June 2012 Issue #30
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James Russell Lowell declared June "the high tide of the year." He gushed, "Then, if ever, come perfect days." The year in question was 1848, and he's still right.
June brings Father's Day, Flag Day, the Belmont Stakes, the summer solstice and much more, but it's best known for its tide of brides. The traditional marrying month in much of Western civilization is key for florists who love the business despite the Bridezillas.
DOWN ON THE FARMS
Our Panicum and Miscanthus fields have undergone their yearly Phoenix-like rebirth. Sedum production is juicing along nicely. I'm heading down to work on our new catalog, which debuts as usual at the OFA Short Course, July 14-16. A catalog is like a three-year old. You put it to bed thinking you can relax for a year, and suddenly it's tugging at your sleeve, demanding a drink of water and a story. Plus six new descriptions, ten price changes and a photo caption.
A fresh face: Amanda Mueller, the new voice of ECG North, brings her broadcast journalism background to bear on answering our phone, calling customers to arrange pickups and deliveries, and handling paperwork for FOB PA shipments.
Helleborus: Thanks to excellent germination of last July's sowing and high production yields from recent dibbling, we're looking at probably our best hellebore crop ever. Availability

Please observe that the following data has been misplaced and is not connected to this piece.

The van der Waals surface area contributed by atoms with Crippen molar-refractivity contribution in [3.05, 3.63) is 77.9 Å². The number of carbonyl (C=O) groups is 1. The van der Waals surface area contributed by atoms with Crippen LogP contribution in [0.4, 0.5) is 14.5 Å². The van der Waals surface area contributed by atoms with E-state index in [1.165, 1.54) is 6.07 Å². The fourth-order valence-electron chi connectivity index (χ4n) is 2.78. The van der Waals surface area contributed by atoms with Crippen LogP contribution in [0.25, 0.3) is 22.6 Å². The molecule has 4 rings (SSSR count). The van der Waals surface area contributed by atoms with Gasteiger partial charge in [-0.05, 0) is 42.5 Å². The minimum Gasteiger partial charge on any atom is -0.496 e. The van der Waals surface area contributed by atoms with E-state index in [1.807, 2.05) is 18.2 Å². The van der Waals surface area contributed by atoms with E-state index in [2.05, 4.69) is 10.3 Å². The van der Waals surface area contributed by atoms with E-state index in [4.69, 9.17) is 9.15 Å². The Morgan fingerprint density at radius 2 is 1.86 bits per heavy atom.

of 'Ballard Strain' and the Lady series (Blue, Pink, Red, Yellow) starts later this very month. Book this in-demand genus ASAP!
RANDOM USELESS FACTS DEPT.
* 2.4 million brides will say "I do," "I will" or "You betcha!" in the US this year.
* 9,000 people will take out a marriage license and never use it.
* In colonial Virginia, a barrel of broadleaf purchased a "tobacco bride" from Europe.
* Traditional wedding flowers include marigolds, roses, Artemisia, garlic, thyme, tulips, gardenias, hydrangeas, peonies, orange blossoms, stephanotis and ivy.
* If you're someone's best man in 2012 America, you've got it easy. Centuries ago, the groom would tap the best swordsman he knew, to protect the bride from kidnappers - or to help him kidnap her. In Greece, the best man buys all the booze.
Emerald Coast Growers parachutes into the exciting arena of plant introductions with three homegrown newcomers. They're new, they're hot, they're native, they're ours!
Muhlenbergia capillaris 'Fast Forward' PPAF sprays a fine mist of delicate purple flowers over neat foliage clumps, blooming weeks earlier than most of the genus.
Panicum virgatum 'Hot Rod' PPAF revs up into the red zone faster than any other switchgrass. Green blades start changing early and don't quit til the whole plant is deep burgundy.
Stokesia laevis 'Divinity' PPAF Large, long-lasting flowers open with a coy hint of yellow at center, then mature to celestial white. Cue the harps!
You're a stew of contradictions: Generous and devious, smart but flighty, lively but tense. If you were a mixed container, you'd contain cacti and kelp.
Cancer: OK, so your symbol is a bottom-feeding trash picker. Deal with it. Don't be discouraged from clawing your way to the top, but stay out of hot water.
Sedum 'Autumn Joy', Autumn Charm™, Autumn Delight™, 'Autumn Fire'
It's hard to think ahead to autumn when summer's still on the launch pad, but these autumnally-named plants look and sell swell in warm weather. It all started with 'Autumn Joy'; the others are later variations on the classic theme, with flowers that sprout like broccoli and ripen to various pinks & reds. Why stop at succulents? Try Autumn fern (Dryopteris), too. Go ahead, be a fall guy!
Epilogue: What is so rare?
Mathematically, a day in June is neither more nor less rare than a day in March: Each represents 1/365th of the calendar's quota. But there's no poetry in numbers and there's plenty in June. It's the pentameter of sunlight, birdsong and the last day of school, the rhythm of rapture and release. Gather ye rosebuds & profits while ye may.